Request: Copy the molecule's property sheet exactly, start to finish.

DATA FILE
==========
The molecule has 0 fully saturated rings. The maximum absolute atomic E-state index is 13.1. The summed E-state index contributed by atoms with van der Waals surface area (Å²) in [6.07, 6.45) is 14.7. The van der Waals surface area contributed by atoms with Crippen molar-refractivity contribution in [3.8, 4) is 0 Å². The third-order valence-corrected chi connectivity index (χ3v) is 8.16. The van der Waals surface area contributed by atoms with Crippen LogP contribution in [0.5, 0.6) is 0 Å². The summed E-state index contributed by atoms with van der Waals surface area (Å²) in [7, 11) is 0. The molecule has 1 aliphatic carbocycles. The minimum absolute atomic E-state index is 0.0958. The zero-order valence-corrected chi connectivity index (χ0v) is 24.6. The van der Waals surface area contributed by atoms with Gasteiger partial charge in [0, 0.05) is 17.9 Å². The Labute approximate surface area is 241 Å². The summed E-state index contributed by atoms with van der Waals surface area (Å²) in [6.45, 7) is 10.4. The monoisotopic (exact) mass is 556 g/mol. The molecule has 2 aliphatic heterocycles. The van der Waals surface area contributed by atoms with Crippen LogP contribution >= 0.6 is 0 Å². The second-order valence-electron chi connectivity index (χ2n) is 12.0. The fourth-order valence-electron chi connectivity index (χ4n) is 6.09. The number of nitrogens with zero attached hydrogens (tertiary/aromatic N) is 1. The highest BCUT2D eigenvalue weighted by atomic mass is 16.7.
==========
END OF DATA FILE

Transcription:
The molecule has 0 fully saturated rings. The maximum absolute atomic E-state index is 13.1. The summed E-state index contributed by atoms with van der Waals surface area (Å²) in [6.07, 6.45) is 14.7. The van der Waals surface area contributed by atoms with Crippen molar-refractivity contribution in [3.8, 4) is 0 Å². The third-order valence-corrected chi connectivity index (χ3v) is 8.16. The van der Waals surface area contributed by atoms with Crippen LogP contribution in [0.5, 0.6) is 0 Å². The summed E-state index contributed by atoms with van der Waals surface area (Å²) in [7, 11) is 0. The molecule has 1 aliphatic carbocycles. The minimum absolute atomic E-state index is 0.0958. The zero-order valence-corrected chi connectivity index (χ0v) is 24.6. The van der Waals surface area contributed by atoms with Gasteiger partial charge in [0, 0.05) is 17.9 Å². The Labute approximate surface area is 241 Å². The summed E-state index contributed by atoms with van der Waals surface area (Å²) in [6.45, 7) is 10.4. The monoisotopic (exact) mass is 556 g/mol. The molecule has 2 aliphatic heterocycles. The van der Waals surface area contributed by atoms with Crippen LogP contribution >= 0.6 is 0 Å². The second-order valence-electron chi connectivity index (χ2n) is 12.0. The fourth-order valence-electron chi connectivity index (χ4n) is 6.09. The number of nitrogens with zero attached hydrogens (tertiary/aromatic N) is 1. The highest BCUT2D eigenvalue weighted by atomic mass is 16.7.